The freshwater fish Labeo rohita of weight 10 [+ or -] 2 g and length 8-12 cm were collected from the unpolluted ponds in and around Anantapur, Andhra Pradesh. The fish were fed daily with commercial fish pellets Ad libitum having around 50% protein content and chopped sheep liver once in two days, and allowed to acclimatize for 15 days. Water was renewed every day to provide freshwater, rich in oxygen. Commercial grade deltamethrin (2.8% EC) of liquid formations manufactured by Agrevo India Ltd. (Trade name Decis) was purchased from local agro-chemical stores and the 96 h LC50 values were determined following the method of Finney Probit Kill-theory (1971). The fish were exposed to lethal (96 h LC50 i.e., 1 ppm) and sublethal (1/10th 96 h LC50 i.e., 0.1 ppm) concentrations of deltamethrin and at the end of the exposure periods, the fish were stunned to death and target organs like gill, liver and muscle were dissected out and glycogen phosphorylase was estimated by method of Sutherland (1955) and glucose-6-phosphatase was estimated by method of Yeung et al,. (1967). The animals were starved for 24 hours prior to each estimation so as to eliminate the possibility of differential feeding if any influencing the estimations. Statistical analysis was done according to Duncan's multiple range (DMR) test .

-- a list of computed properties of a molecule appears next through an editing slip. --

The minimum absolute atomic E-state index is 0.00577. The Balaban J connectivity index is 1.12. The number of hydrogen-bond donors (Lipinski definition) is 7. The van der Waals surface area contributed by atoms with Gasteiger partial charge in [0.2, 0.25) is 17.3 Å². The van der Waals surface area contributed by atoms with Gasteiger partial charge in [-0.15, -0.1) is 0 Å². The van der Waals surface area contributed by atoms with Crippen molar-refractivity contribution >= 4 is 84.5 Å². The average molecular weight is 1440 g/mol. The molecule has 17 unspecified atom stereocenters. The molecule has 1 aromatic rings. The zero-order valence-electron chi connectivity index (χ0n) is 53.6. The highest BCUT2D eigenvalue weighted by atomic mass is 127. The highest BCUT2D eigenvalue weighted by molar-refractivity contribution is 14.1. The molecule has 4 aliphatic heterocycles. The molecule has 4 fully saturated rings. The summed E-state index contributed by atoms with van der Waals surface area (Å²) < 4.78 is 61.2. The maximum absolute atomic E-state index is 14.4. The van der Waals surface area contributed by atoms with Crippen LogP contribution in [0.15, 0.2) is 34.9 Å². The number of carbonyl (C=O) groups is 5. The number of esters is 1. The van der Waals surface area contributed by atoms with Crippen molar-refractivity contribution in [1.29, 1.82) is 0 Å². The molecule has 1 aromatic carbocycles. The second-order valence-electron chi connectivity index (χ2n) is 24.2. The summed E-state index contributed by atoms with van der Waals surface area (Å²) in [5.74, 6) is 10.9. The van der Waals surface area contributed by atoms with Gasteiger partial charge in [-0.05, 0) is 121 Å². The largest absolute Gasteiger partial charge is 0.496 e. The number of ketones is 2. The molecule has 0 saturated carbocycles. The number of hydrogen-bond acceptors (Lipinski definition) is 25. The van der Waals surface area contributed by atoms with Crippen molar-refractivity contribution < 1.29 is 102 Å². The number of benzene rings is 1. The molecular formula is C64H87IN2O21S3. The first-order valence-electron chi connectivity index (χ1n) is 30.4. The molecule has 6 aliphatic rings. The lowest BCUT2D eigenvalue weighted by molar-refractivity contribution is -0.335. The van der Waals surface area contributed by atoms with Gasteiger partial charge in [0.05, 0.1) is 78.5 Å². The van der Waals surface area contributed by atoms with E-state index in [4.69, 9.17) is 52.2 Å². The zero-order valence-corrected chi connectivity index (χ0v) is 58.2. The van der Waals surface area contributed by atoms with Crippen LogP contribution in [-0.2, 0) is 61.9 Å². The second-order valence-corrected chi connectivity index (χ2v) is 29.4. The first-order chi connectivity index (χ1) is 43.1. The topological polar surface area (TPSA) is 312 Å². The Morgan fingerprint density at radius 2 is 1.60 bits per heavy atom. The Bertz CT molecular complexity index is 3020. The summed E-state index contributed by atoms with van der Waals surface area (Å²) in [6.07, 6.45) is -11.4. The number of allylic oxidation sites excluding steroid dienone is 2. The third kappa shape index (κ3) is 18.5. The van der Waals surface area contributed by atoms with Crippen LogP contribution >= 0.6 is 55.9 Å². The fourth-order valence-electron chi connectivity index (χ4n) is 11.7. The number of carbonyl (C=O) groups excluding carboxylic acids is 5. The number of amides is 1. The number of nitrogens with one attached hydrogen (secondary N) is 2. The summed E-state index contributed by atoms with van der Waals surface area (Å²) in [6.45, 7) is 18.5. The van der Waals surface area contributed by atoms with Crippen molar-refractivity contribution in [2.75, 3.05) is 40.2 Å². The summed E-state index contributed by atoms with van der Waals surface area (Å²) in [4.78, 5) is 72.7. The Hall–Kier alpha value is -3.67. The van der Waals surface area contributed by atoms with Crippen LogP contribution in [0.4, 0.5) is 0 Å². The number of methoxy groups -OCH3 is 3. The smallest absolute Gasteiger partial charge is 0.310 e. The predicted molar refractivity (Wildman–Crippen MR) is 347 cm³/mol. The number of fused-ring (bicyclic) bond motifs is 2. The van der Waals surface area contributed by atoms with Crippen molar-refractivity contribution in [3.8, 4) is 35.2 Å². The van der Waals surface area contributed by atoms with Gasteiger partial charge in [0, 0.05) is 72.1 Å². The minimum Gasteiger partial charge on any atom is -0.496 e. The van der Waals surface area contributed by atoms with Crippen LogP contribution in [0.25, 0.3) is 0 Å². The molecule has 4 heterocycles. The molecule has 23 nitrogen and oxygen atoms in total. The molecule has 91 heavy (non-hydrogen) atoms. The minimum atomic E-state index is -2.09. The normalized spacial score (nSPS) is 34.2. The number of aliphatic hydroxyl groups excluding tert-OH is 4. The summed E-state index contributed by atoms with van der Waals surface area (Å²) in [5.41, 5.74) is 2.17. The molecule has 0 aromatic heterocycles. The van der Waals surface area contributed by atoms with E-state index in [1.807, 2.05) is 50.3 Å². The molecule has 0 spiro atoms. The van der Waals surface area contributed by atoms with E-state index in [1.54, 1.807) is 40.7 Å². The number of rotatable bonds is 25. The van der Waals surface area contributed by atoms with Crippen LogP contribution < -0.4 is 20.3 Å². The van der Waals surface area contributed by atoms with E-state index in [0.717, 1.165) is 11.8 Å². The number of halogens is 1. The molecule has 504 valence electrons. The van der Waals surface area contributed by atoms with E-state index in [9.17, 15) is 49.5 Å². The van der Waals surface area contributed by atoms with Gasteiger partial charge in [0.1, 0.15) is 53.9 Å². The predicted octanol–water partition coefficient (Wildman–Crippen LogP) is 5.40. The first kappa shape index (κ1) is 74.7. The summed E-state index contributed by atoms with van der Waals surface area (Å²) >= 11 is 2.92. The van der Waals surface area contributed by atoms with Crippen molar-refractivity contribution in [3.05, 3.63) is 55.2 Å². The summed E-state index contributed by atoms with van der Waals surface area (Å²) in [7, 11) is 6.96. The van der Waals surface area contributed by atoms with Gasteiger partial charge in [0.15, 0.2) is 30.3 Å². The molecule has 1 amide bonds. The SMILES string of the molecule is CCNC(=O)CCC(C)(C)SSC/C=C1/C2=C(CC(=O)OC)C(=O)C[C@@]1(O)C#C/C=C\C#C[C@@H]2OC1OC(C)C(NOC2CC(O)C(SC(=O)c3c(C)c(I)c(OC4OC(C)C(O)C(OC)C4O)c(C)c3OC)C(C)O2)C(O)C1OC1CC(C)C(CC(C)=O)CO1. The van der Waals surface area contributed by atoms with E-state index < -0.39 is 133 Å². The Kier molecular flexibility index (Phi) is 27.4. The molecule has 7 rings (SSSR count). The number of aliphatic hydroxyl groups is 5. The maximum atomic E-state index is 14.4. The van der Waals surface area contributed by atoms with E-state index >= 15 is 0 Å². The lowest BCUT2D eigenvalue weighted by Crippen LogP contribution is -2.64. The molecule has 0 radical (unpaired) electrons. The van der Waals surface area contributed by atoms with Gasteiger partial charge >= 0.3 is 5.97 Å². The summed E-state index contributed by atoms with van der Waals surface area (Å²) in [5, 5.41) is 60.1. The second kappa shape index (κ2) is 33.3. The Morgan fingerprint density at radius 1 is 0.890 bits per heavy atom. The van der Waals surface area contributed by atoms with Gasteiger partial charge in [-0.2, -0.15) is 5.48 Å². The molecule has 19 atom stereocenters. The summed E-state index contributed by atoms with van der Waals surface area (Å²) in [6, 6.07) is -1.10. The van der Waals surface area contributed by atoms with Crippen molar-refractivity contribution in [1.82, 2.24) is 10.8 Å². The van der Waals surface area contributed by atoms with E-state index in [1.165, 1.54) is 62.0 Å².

From the data presented in the table 1, it was noticed that there is significant elevation in the glycogen phosphorylase level in the gill, muscle and liver of fish exposed to lethal and sublethal concentration of deltamethrin. The glycogen phosphorylase content was very high in the liver of control fish than in muscle and gill. The percent increase in both lethal and sublethal concentrations was also more in liver compared to muscle and gill. Contrasting trends of elevation was noticed in lethal and sublethal exposure periods. In the tissues of fish exposed to lethal concentration, there was a progressive increase from day 1 to day 4, but in tissues of fish exposed to sublethal concentration there was a progressive reduction in the elevation of this enzyme from day 1 to day 8.